With what is essentially its own micro-economy, Aberdeen has long been considered a very different beast from the other Scottish cities. But do the city’s various marketing agencies lead a vastly different existence to their counterparts in Dundee, Glasgow or Edinburgh?
The Drum asked five Aberdeen-based agencies to talk about their experience of working in the granite city. The agencies included below span different disciplines and consist of a mixture of the city’s older and newer marketing businesses, from 70 year-old Mearns and Gill to Rhino, an Aberdeen-based consultancy formed just last year.
Despite its separate economy is Aberdeen really a different world? Take a look below and see for yourself.
Bryan Campbell, managing director
Founded: January 2004
We were actually in a lucky position when we started up because a lot of the clients from our former agency came with us to Rhino, meaning we didn’t have some of the traditional start-up problems.
We do a lot of leisure work and a lot of pharmaceutical work, as well as some Scottish Executive projects. We’re making a conscious effort at the moment to target new start-ups, as there’s a real buzz in Aberdeen at the moment about renewable energy and a lot of those companies are still at early stages. We’re working with them in the hope that we’ll grow with them.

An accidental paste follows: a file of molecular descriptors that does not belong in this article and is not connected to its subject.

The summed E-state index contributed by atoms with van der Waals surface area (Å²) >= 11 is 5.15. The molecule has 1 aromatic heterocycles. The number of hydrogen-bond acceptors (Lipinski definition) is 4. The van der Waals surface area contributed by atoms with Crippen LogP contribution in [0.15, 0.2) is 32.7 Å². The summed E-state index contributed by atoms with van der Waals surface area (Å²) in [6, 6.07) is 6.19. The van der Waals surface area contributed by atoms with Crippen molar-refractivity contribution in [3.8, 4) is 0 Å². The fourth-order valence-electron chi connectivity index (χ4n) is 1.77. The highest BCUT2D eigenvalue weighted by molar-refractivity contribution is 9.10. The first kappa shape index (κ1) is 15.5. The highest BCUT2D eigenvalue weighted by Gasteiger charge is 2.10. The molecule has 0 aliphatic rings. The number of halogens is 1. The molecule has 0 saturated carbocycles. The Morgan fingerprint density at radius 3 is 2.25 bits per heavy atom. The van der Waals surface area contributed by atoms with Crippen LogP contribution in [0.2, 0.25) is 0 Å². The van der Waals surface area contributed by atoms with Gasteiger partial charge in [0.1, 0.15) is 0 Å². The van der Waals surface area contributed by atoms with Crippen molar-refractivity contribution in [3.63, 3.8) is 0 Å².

In terms of the larger agencies we do tend to work in different circles. Occasionally there’ll be a high profile review and we will find ourselves on the same pitch list, but it’s rare that that happens.
Aberdeen is a great place to start up an agency because there’s a really buoyant economy here. It’s also a real springboard to other local areas. We’ve done work in Dundee and Glasgow as well as Skye and Orkney. The doomsayers are all moaning about the future decline of the oil industry, but the area is set to become a world centre of excellence in renewable energy.
The only time there’s a disadvantage is when you’re involved in bigger pitches and you’re seen as unproven ground because you’re young, which is unfair because a lot of these young agency people have worked in the older ones.
Mark Jennings, director of strategy
Staff: 13 in Aberdeen, 3 in Australia
A challenge we regularly faced back in 1999, but thankfully never nowadays, was trying to convince an MD that the website “his son created” was so awesomely inappropriate for an international company.
Our industry suffers from a significant lack of self respect. I often hear about web projects where the client has played the part of lead designer – changing colours and layout as it suited them. You don’t hear about this from architects, because they are good at setting the ground rules for respect.
When I started my company from university, I spoke to my bank manager about overdrafts. He replied that that would be “quite impossible”, saying “students can’t run companies”. This really spurred me on.